I’ve long discussed the merits of reading over, say, movie-watching. Typically, my thesis is that the written word can be pulled and prodded in different directions and thus the imagination is not limited by such realities as the director’s vision, the actor’s abilities or the advancements in CGI. This could actually prove detrimental for certain reads but, luckily, I have also argued that in books the “scary parts” can more easily be muted or skipped over entirely – think Bret Easton Ellis’ American Psycho.
What then, did I think of Anthony Burgess’ A Clockwork Orange? I have never attempted to sit down and watch Kubrick’s A Clockwork Orange – the various scenes that I have been privy to over the years were enough to ensure I wouldn’t. Gene Kelly’s iconic dance in the rain is forever ruined, the tony restaurant in Calgary named Model Milk conjures an image that is, I assume, completely unintended and a jock strap will never ever be just a jock strap. Thanks to Kubrick.
So, knowing all of this, why did I subject myself to the written version where I’ve already argued our imaginations are free to run wild, unchastened? Like Burgess’ protagonist Alex I guess I thought “evil has to exist along with good, in order that moral choice may operate.” I cannot know what I am objecting to if I don’t first subject myself to it.
And, in essence, this is what Burgess so masterfully writes about. The first hint of the power of his writing comes about 20 pages in when, after being so frustrated to start, the reader all of a sudden finds himself interpreting a slightly foreign language. Set sometime in the future, Burgess alters the dialect of English that Alex and his droogs speak: much like teens today, certain words are replaced by monikers known only to them. Initially, this is a challenge for the reader. While some substitutions are easy to comprehend – “this must be a real horrorshow film if you’re so keen on my viddying it” – others don’t follow so easily: “I lay all nagoy to the ceiling, my gulliver on my rookers on the pillow, glazzies closed, rot open in bliss, slooshying the sluice of lovely sounds.” But somewhere amidst the Rousseau-like message of Burgess, the ultra-violence, and the never-ending rape scenes the dialect becomes idiomatic.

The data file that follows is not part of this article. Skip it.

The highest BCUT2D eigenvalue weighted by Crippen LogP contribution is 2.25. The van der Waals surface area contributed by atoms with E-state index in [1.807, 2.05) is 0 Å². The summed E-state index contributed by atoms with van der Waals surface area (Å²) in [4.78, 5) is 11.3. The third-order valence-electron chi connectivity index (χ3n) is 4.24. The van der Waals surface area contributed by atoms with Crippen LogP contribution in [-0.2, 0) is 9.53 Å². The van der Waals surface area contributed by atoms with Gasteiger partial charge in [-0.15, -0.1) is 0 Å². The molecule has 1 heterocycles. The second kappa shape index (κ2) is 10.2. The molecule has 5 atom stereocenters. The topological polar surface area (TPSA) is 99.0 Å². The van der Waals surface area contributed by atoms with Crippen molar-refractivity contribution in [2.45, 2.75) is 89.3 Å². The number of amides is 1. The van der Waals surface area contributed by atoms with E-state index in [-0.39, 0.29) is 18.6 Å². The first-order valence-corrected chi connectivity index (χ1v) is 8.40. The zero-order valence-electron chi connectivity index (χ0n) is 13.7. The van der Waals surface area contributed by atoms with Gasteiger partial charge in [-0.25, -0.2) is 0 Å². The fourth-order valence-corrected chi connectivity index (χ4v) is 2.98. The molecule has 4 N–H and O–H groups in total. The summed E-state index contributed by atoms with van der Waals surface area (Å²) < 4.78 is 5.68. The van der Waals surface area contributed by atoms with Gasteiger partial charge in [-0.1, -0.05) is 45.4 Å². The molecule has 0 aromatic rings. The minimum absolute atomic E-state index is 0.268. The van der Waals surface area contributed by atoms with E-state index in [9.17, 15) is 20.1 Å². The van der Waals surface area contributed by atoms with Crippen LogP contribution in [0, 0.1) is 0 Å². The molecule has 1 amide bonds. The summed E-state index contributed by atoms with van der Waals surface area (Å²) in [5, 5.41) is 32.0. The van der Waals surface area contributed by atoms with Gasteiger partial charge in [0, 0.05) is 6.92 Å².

The book is often touted (or banned) for being “a nightmare vision of a not-too-distant future” and while I would not encourage a 12 year old to read it, that very summary is the reason that rational, able-to-think-for-themselves adults need to read it: “Does God want goodness or the choice of goodness? Is a man who chooses to be bad perhaps in some way better than a man who has the good imposed upon him?” Like the truly great reads that have persisted and will continue to persist for generations, A Clockwork Orange must not be read at face value. The shock should shake your grey matter, forcing underused neurons to fire, neurons questioning our actions our freedom of choice and our moral integrity.
As Alex would say, “What’s it going to be then, eh?”